LABRADOR WEST, N.L.
Labrador West has without any doubt, a wonderful cross section of folks who are clearly eligible to be included in any conversation that would be recognizing our long and storied list of Pioneers.
There is no one who qualifies as a Labrador West Pioneer, a Wabush Pioneer, more than Fay Abercrombie.
She lives on her own in Wabush. Faye is in her 80th year and has a memory that would easily overshadow many folks half her age.
Fay was born in Quebec and came from a family whose Dad worked as a forestry engineer and found themselves moving on the average, every five years or so. When she was 22 years old she moved from Trenton, Ontario with three children in tow to be with her husband in Wabush, in October of 1961. Her husband Richard had come to Wabush as an exploration rock driller a few months earlier for an opportunity for steady work.
When she arrived at the Airport with the children the only road only went from the airport to the Wabush mine site where there was 15 trailers set up for workers and their families for accommodations as the workers performed the preliminary work to determine if there was enough ore in the ground to actually push the green light on a fully operational mine. As it turned out there was, and as the old saying goes, for the Abercrombie family, the rest was history.
The 15 families had accommodation’s in their trailer on the mine site, and they picked up their groceries at the cafeteria where the rest of the workers who were staying in the bunk houses had their meals, that was at the present day site of Fitz’s store.
Slowly but surely, a working campsite was turning into a town. Streets were constructed, homes were constructed and before long Wabush became a town.
Fay was quick to say it became a great little town, a close-knit community that was full of pride. The children all went to school together, younger ones and older ones all together. When they got the Rec Centre built it was home for Sunday school for all the kids no matter the denomination. There was yet to be any churches constructed — they came later.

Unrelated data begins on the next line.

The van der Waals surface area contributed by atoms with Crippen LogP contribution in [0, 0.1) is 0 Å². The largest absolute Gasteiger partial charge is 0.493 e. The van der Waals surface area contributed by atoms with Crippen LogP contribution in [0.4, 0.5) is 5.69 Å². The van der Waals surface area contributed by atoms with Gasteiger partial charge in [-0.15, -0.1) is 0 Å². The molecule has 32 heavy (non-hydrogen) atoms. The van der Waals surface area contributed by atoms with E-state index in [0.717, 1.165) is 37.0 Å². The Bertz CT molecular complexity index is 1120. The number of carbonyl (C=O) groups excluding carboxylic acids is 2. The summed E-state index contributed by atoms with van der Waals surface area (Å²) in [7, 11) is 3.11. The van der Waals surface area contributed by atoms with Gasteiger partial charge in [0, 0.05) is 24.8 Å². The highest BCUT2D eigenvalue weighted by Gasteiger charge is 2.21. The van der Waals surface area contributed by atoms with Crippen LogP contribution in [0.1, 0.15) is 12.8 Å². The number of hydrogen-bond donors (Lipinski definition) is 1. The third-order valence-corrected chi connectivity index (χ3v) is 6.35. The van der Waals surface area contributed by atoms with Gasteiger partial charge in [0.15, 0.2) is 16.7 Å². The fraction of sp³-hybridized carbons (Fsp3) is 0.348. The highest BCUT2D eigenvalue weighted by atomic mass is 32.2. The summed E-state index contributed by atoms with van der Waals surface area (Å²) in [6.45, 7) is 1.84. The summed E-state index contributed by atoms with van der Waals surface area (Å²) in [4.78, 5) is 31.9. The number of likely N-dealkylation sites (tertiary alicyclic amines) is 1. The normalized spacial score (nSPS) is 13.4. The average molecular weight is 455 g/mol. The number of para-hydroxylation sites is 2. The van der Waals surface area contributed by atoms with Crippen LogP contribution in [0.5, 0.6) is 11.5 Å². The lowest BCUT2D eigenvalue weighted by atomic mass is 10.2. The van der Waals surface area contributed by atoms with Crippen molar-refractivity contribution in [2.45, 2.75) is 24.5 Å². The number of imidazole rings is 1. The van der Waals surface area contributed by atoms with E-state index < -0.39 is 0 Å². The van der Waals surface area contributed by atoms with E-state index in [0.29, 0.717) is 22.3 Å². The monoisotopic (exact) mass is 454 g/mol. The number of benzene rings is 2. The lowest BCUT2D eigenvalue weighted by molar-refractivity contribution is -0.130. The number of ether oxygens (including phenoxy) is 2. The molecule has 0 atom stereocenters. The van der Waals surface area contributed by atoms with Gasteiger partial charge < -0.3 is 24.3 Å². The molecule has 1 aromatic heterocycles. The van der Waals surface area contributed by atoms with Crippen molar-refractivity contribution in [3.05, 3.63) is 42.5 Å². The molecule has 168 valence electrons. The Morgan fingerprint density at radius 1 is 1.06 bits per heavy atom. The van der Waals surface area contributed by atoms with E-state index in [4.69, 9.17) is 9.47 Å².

For the adults, they only had each other, a tight knit group of folks who worked together and socialized together. She emphasized the fact that it was a community of all the folks who were joined together and supported each other as one.
Fay spoke with pride as she described how the community grew and with the passage of a bit of time, and hard work, they had it all. Progress and the growth that came with it, saw a new Dominion Grocery Store, a pharmacy ran by Joe Dicks, a doctor’s office with Dr. McCarthy attending, and with the new streets, a taxi ran by Manuel Dove and a town policeman, Steve Arsenault. Fay not only smiled with pride but said that they had everything that anyone would need.
Fay and Richard added a fourth child to their family 10 years after their arrival in Wabush. They lived their lives working away and raising their family in Wabush for all of these years.
Fay has a collection of photographs on the walls of her home, which she has been alone in, since the passing of Richard in 1999. The photographs that she has on her walls, are her greatest pride and joy. They contain her family that includes her and Richard’s four children, nine grandchildren and four great-grandchildren, with number five on the way.
As always, the question comes up, any regrets in finding yourself as a true Wabush Pioneer? She only laughed.
“Not a single one, it has been a wonderful place to raise our children, only some snow and cold and some extra flies in the summer to manage, a lot better than many places in the world,” she said. “We as a family and as a community always felt safe and always had each other to count on when we needed a hand, who could ask for more. I’m not going anywhere, this is my home.”